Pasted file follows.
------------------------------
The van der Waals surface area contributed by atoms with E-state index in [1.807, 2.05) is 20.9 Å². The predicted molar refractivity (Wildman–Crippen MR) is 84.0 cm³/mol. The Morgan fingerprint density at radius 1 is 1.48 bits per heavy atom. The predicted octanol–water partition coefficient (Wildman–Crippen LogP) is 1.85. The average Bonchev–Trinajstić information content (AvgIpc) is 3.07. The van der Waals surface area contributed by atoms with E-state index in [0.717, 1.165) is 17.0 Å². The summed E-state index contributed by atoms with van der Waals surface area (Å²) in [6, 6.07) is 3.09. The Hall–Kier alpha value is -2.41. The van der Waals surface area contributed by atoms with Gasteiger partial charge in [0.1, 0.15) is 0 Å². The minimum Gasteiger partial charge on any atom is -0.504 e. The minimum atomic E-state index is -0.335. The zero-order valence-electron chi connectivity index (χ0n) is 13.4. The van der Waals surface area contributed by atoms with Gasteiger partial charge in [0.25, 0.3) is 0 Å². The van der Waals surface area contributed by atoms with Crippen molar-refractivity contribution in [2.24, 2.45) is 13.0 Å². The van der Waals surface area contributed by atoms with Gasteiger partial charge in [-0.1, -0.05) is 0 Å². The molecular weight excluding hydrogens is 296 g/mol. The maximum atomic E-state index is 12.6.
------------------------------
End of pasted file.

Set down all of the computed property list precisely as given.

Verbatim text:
The van der Waals surface area contributed by atoms with E-state index in [1.807, 2.05) is 20.9 Å². The predicted molar refractivity (Wildman–Crippen MR) is 84.0 cm³/mol. The Morgan fingerprint density at radius 1 is 1.48 bits per heavy atom. The predicted octanol–water partition coefficient (Wildman–Crippen LogP) is 1.85. The average Bonchev–Trinajstić information content (AvgIpc) is 3.07. The van der Waals surface area contributed by atoms with E-state index in [0.717, 1.165) is 17.0 Å². The summed E-state index contributed by atoms with van der Waals surface area (Å²) in [6, 6.07) is 3.09. The Hall–Kier alpha value is -2.41. The van der Waals surface area contributed by atoms with Gasteiger partial charge in [0.1, 0.15) is 0 Å². The minimum Gasteiger partial charge on any atom is -0.504 e. The minimum atomic E-state index is -0.335. The zero-order valence-electron chi connectivity index (χ0n) is 13.4. The van der Waals surface area contributed by atoms with Gasteiger partial charge in [0.25, 0.3) is 0 Å². The van der Waals surface area contributed by atoms with Crippen molar-refractivity contribution in [2.24, 2.45) is 13.0 Å². The van der Waals surface area contributed by atoms with Gasteiger partial charge in [-0.1, -0.05) is 0 Å². The molecular weight excluding hydrogens is 296 g/mol. The maximum atomic E-state index is 12.6.